The next two postcards were sent from sister Sarah, who I am still working on correctly identifying. I am trying to figure out if she was married to a brother of Aunt Etta’s husband William Hooper or perhaps she was his sister. Notice in her message she asked about “Joe”, I don’t know yet who Joe was. Please see my previous blog for some background on the family of William Hooper, but it is still very much a work in progress: Don’t Jump Too Fast To Conclusions.

One of the two postcards was addressed to Mrs. Wm. T. Hooper (Aunt Etta), with handwritten message: “To Etta with Love, from Sister Sarah”. The other card was addressed to Mr. Wm. T. Hooper, with handwritten message: “To Will, from sister, have you heard anything from Joe. With Love, Sarah”. Both of these cards were mailed from Worcester, Mass. For a time, Aunt Etta and Will did live in Worcester, I think they lived with Sarah. There is more to learn about this story for future writings.



The final few postcards you will see displayed in a slideshow, below, with just the front image of the cards.

Although I haven’t written new blog posts as often as I would like, the unfortunate result of having too many irons in the fire, be assured that there are many stories yet to learn and be told–with a little help from the clues of these postcard collections. So, please keep a watch out for my future postings.

Until next time…

Better Late Than Never!

You might say that it is too late to post a New Year greeting. However, I say that it is better late than never! It was certainly my preference to post this blog about two weeks ago, but other matters took priority–sorry for the delay. At least, we are still in the month of January.

This blog posting will simply present a few New Year greeting postcards with some basic information. My hope is that I can put together something with more in-depth family exploration, in the near future.

My featured postcard “New Year Greeting” shows a verse on the front: “May the first day of the New Year be a happy one and each day after that as happy as the first day.” Shown below is the reverse side of this postcard which was sent by a Mrs. Arnzen to Aunt Etta and her husband William Hooper, in Franklin, Mass. There is no postmark. To learn more about Aunt Etta, please see my previous blog post: Intro to Aunt Etta And Her Great Adventures.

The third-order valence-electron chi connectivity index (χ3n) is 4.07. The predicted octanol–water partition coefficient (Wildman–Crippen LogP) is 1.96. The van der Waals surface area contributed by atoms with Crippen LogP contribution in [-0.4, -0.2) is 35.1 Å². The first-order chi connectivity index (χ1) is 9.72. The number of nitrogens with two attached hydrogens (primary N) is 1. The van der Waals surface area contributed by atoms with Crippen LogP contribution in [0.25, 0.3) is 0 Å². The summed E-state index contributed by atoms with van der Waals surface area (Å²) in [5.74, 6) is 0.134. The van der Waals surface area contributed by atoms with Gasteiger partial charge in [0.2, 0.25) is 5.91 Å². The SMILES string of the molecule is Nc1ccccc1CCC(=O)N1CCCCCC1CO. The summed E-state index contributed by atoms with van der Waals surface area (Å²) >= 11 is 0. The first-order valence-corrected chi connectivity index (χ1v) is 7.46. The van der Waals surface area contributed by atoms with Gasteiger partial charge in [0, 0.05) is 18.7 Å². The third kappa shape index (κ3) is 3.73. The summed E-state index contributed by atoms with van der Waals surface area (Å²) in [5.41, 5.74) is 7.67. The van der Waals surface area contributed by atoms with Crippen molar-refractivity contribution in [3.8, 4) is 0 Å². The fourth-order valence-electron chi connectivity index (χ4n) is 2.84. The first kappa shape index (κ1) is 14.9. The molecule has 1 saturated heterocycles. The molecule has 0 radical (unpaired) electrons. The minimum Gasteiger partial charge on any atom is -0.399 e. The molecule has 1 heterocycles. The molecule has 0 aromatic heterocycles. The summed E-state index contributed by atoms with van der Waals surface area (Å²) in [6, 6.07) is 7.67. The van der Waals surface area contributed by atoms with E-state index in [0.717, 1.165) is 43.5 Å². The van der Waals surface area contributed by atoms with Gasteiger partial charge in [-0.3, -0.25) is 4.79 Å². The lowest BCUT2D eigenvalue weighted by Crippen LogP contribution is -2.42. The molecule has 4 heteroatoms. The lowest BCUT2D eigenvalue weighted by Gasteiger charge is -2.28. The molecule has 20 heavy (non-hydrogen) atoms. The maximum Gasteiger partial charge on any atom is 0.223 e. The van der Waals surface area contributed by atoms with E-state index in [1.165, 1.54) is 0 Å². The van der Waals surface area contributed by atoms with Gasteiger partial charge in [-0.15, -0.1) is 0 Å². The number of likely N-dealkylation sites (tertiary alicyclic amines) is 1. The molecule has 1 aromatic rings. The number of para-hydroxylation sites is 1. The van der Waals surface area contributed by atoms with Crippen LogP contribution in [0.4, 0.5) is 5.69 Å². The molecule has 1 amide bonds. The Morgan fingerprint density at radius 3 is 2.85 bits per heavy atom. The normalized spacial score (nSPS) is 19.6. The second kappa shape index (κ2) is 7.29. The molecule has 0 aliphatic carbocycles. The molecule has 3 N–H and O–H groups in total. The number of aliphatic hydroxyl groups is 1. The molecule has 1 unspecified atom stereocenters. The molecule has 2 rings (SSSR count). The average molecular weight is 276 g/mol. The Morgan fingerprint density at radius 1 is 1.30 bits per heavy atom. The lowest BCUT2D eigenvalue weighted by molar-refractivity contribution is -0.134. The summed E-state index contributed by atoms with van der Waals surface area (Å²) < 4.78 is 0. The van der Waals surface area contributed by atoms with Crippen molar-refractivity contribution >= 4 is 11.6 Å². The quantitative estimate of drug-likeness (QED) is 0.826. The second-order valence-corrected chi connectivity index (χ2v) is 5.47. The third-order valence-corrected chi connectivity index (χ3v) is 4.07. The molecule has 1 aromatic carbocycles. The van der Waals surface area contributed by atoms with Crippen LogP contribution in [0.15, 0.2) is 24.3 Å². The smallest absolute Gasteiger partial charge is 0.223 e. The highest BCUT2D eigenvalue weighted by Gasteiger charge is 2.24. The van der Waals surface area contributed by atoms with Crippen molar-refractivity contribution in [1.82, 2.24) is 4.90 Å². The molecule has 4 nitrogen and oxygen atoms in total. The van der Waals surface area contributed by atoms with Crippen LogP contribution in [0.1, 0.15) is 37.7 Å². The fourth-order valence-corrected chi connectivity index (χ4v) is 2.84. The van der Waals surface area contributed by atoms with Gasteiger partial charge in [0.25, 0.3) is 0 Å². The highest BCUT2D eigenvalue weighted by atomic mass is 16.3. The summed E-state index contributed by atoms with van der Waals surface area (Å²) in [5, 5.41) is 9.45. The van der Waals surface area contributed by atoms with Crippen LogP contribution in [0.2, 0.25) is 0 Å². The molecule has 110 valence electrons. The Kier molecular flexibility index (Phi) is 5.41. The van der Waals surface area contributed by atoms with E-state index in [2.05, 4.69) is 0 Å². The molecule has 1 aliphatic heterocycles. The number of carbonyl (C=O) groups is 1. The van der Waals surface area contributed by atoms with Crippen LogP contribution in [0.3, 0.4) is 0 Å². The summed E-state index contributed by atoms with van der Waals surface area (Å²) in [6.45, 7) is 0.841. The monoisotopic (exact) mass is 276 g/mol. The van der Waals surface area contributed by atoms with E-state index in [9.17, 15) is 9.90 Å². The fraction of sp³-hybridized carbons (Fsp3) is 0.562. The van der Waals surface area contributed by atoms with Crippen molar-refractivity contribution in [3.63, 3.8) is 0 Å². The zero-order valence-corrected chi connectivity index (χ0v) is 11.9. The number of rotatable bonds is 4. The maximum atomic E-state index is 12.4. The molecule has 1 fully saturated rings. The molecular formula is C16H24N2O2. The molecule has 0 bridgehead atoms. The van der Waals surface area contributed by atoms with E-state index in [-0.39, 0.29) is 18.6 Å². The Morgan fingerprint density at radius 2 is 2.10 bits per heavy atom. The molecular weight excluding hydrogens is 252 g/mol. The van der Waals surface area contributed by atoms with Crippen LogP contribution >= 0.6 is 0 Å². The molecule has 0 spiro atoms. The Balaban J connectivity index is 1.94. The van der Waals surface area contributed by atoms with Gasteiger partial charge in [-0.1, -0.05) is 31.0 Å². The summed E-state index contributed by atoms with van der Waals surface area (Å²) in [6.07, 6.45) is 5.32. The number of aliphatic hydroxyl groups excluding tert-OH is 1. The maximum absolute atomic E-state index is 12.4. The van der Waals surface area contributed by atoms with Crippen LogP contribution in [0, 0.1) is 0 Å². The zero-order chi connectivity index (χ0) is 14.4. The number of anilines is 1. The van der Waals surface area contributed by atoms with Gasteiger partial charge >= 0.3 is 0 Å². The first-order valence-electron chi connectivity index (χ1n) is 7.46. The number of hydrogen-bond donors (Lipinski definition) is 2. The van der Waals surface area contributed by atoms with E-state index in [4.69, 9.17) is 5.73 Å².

The postcard shown below “Peace and Happiness in the New Year” was sent by my grandmother’s father and step-mother (George and Susan) to Mrs. F. Henrich (Frances, mother to Susan) in Plainville, Mass. The handwritten message reads: “Happy and prosperous New Year to you from all. Sue, Geo and Tribe. Will write later.” There is no postmark. My plan is to dig deeper into the Henrich family background to share as time goes on. In the meantime, to learn a few basics you may read my previous blog: What’s in a Name, Lena Henrich?



The next postcard, shown below, was published by Raphael Tuck & Sons. The front says: “Wishing you a happy New Year.” This card was postmarked from Plainville, I think it says 1909, sent from Tillie to her sister Sue and husband George (my grandmother’s father and step-mother) in River Point (West Warwick), RI. The handwritten message reads: “I got home safe and sound. I missed my train and had to come Attleboro way. Frank (her brother) didn’t get home until Tuesday night. Best wishes for the New Year to all from all. From your loving sister. Tillie. By this message, it would seem perhaps they had bad winter weather to endure in their travels home after a Christmas visit.



The postcard “A happy New Year” shown below was printed in Germany, by Illustrated Postal Card Co., New York-Germany. This card was postmarked Dec. 31, 1907 from Newark, NJ and was sent from Gramma (Frances Henrich) to my grandmother Miss Bertha James in River Point (West Warwick), RI. This card was postmarked a second time when it was received at River Point, Jan. 1908. It appears that Frances was visiting with her family members in New Jersey during the holidays. The handwritten message reads: “Dear Bertha, Tell momma they are all asking for her, it seems a Dream to me. Lovingly (?), Gramma.” To learn more about my grandmother, Gra Gra, please read my previous blog: Intro to Gra Gra & Volunteering at Kent Hospital.